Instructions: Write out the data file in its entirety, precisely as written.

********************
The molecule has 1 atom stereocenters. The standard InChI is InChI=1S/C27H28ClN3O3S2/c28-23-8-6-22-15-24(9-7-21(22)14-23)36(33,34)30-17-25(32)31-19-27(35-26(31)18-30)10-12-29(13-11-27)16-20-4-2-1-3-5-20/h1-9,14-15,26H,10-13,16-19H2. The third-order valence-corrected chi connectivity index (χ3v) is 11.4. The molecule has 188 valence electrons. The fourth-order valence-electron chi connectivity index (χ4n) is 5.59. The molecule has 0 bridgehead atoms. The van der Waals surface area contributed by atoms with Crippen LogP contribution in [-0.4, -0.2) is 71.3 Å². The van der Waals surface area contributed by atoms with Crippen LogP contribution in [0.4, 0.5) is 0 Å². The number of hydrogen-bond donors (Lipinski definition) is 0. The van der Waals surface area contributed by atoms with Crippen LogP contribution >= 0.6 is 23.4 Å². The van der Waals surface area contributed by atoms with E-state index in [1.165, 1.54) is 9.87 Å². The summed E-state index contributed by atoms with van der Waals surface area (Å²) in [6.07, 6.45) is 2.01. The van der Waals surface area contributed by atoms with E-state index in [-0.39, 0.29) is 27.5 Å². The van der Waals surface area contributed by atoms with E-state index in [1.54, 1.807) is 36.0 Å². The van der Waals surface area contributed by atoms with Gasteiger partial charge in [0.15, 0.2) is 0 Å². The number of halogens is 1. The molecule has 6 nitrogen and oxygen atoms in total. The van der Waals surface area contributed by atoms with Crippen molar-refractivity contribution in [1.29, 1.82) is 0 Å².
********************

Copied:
The molecule has 1 atom stereocenters. The standard InChI is InChI=1S/C27H28ClN3O3S2/c28-23-8-6-22-15-24(9-7-21(22)14-23)36(33,34)30-17-25(32)31-19-27(35-26(31)18-30)10-12-29(13-11-27)16-20-4-2-1-3-5-20/h1-9,14-15,26H,10-13,16-19H2. The third-order valence-corrected chi connectivity index (χ3v) is 11.4. The molecule has 188 valence electrons. The fourth-order valence-electron chi connectivity index (χ4n) is 5.59. The molecule has 0 bridgehead atoms. The van der Waals surface area contributed by atoms with Crippen LogP contribution in [-0.4, -0.2) is 71.3 Å². The van der Waals surface area contributed by atoms with Crippen LogP contribution in [0.4, 0.5) is 0 Å². The number of hydrogen-bond donors (Lipinski definition) is 0. The van der Waals surface area contributed by atoms with Crippen LogP contribution >= 0.6 is 23.4 Å². The van der Waals surface area contributed by atoms with E-state index in [1.165, 1.54) is 9.87 Å². The summed E-state index contributed by atoms with van der Waals surface area (Å²) in [6.07, 6.45) is 2.01. The van der Waals surface area contributed by atoms with E-state index in [-0.39, 0.29) is 27.5 Å². The van der Waals surface area contributed by atoms with E-state index in [1.54, 1.807) is 36.0 Å². The van der Waals surface area contributed by atoms with Gasteiger partial charge in [0.15, 0.2) is 0 Å². The number of halogens is 1. The molecule has 6 nitrogen and oxygen atoms in total. The van der Waals surface area contributed by atoms with Crippen molar-refractivity contribution in [1.29, 1.82) is 0 Å².